OLD paper car tax discs are now a thing of the past – but if yours is still glued on your windscreen it could be an unexpected money spinner.
Cars discs were abolished in October 2014 as the DVLA moved all of its systems online.
Tax discs are bought and traded by collectors known as velologists
This means that these discs are now collectibles, with the rarest ones selling for up to £355 on eBay around a year ago.
Recently, it’s more common that car discs are selling for around £70, although one car disc that expired in 1921 sold for £171 on eBay only a few weeks ago.
The car discs are bought and traded by enthusiastic collectors, also known as “velologists”.
The highest recorded sum ever paid for by a collectioner for a tax disc is £1,087.80 for a disc expiring in December 1921, the first year that they were issued.
The previous record for a disc the same age was £810, according to MoneyMagpie.
How to know if your old disc is valuableIF you think you’ve got an old paper car disc that’s worth a bit extra, then you should start by doing your research.
Find out how much your tax disc is worth to a collector by checking the same or similar licenses under “sold listings” on resell sites such as eBay.
Compare your version to other higher selling auctions and ask yourself if it’s in a similar condition? Is it vintage? Does it have the same expiration date? Is it still in its original packaging?
If it’s in mint condition then it might be worth selling it through an auction house or directly to a collectables website. If it’s not, it’s probably worth sticking it on eBay for a moderate sum.
Here are some of the other places to sell your disc: Collecticus.co.uk, Velology.co.uk, BritishTaxDisks.co.uk.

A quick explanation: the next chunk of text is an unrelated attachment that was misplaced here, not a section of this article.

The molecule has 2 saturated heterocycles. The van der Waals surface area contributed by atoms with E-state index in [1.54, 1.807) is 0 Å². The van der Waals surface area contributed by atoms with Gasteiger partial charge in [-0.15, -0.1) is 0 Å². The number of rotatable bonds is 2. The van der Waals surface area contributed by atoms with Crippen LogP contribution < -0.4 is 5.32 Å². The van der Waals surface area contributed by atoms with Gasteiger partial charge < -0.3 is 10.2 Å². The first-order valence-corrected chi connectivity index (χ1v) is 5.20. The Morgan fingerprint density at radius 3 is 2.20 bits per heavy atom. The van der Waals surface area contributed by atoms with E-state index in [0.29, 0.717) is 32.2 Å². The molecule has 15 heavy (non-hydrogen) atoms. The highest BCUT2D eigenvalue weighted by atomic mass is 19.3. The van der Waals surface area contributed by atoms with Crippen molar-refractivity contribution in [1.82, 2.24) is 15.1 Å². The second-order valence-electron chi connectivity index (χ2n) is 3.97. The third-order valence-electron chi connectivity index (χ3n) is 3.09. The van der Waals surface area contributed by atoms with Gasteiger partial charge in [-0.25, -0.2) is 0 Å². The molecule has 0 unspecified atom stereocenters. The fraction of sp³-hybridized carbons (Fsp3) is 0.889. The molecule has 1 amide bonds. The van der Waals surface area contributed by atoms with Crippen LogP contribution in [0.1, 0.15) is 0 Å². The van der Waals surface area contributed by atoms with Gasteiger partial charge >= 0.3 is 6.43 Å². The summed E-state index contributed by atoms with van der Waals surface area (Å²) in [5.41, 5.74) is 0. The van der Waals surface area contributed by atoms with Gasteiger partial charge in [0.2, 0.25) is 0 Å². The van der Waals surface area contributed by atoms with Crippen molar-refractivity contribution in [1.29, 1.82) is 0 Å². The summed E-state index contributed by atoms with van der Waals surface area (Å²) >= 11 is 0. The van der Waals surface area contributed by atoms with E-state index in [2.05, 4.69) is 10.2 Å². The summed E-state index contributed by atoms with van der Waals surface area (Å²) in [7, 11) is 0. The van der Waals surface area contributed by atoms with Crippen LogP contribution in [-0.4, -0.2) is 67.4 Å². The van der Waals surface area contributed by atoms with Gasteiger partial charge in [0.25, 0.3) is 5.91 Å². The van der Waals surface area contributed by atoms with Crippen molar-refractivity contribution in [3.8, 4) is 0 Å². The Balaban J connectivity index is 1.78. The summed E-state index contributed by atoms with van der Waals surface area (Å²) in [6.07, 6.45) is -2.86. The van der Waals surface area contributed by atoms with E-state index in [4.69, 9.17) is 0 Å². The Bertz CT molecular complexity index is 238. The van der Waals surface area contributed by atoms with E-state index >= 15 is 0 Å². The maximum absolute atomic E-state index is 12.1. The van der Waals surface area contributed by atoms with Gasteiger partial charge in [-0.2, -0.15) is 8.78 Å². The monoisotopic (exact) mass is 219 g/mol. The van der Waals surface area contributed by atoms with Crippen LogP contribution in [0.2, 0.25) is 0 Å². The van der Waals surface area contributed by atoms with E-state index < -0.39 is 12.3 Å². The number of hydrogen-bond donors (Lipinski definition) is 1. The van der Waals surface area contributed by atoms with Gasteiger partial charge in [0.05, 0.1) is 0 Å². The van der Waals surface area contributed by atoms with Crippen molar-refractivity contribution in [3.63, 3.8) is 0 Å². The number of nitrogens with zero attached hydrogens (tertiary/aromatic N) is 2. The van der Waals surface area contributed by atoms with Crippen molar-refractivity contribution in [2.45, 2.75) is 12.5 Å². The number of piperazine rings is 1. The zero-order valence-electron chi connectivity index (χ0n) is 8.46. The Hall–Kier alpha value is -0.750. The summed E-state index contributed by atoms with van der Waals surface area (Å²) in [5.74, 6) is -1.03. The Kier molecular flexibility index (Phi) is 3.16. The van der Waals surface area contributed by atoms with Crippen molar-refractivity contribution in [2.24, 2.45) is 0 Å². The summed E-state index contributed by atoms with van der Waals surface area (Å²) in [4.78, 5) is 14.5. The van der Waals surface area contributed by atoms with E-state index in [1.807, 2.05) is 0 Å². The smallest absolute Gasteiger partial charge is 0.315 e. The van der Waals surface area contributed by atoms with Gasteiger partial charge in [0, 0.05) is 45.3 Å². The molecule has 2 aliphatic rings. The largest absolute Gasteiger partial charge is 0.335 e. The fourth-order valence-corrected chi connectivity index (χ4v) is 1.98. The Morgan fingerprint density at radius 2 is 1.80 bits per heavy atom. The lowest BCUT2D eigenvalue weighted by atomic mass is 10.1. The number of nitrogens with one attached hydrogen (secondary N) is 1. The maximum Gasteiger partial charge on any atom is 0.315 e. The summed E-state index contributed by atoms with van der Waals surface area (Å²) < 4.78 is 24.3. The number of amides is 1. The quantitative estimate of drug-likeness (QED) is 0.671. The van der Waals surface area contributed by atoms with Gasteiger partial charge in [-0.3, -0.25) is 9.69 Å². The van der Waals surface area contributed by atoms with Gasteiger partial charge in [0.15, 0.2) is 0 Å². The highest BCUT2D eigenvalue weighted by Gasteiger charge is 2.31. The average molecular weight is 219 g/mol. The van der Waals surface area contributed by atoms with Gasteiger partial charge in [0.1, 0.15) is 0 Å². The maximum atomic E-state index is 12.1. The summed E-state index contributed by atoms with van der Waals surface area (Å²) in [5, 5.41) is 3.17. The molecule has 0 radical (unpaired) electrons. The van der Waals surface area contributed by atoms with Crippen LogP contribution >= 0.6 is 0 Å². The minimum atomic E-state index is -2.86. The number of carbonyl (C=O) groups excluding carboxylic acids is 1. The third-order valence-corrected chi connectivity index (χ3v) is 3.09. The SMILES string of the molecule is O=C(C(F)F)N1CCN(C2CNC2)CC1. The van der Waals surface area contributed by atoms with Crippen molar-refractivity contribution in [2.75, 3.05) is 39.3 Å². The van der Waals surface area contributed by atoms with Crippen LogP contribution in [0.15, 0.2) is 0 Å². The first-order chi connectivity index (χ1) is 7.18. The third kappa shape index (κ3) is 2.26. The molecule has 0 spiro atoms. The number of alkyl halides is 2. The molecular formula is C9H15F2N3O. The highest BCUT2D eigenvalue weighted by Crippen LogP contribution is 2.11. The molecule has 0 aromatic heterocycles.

Either way, a small piece of paper can really give you a nice bit of cash. So, what makes some discs more sought after than others?
If you have one that is unperforated, it appears to be more attractive to buyers. That’s because the DVLA ran out of so-called perforated paper as the tax discs came to the end, so they are harder to find.
Discs issued in Northern Ireland and Wales are also less commonly found, so they are worth keeping an eye out for.
Below are some examples of the most valuable car discs sold on eBay in the past year.
EBay Discs from the 1920s are being especially sought-after
This disc, mounted in a so-called selvedge border (where the fabric edge remains intact) sold for almost £400 on eBay last year – even though the seller said its condition is “relevant to its age” and admitted it had some rust markings.
The rare disc was stamped in Devon in 1923 – only two years after tax discs were first issued.
This makes it a vintage item as it’s more than 20 years old, which adds value in the eyes of a collector.
Discs still mounted in a selvedge border from which they are usually removed prior to display on a motor vehicle are being especially sought-after.
That’s because in later years, they had perforations around their edges, making it simple to neatly remove them from the selvedge.
EBay Discs for unusual or public service vehicle are more valuable than those for privately-owned cars
This disc for a heavy goods vehicle (HGV) expiring in September 1989 went for a cool £271 on the online auction website around a year ago.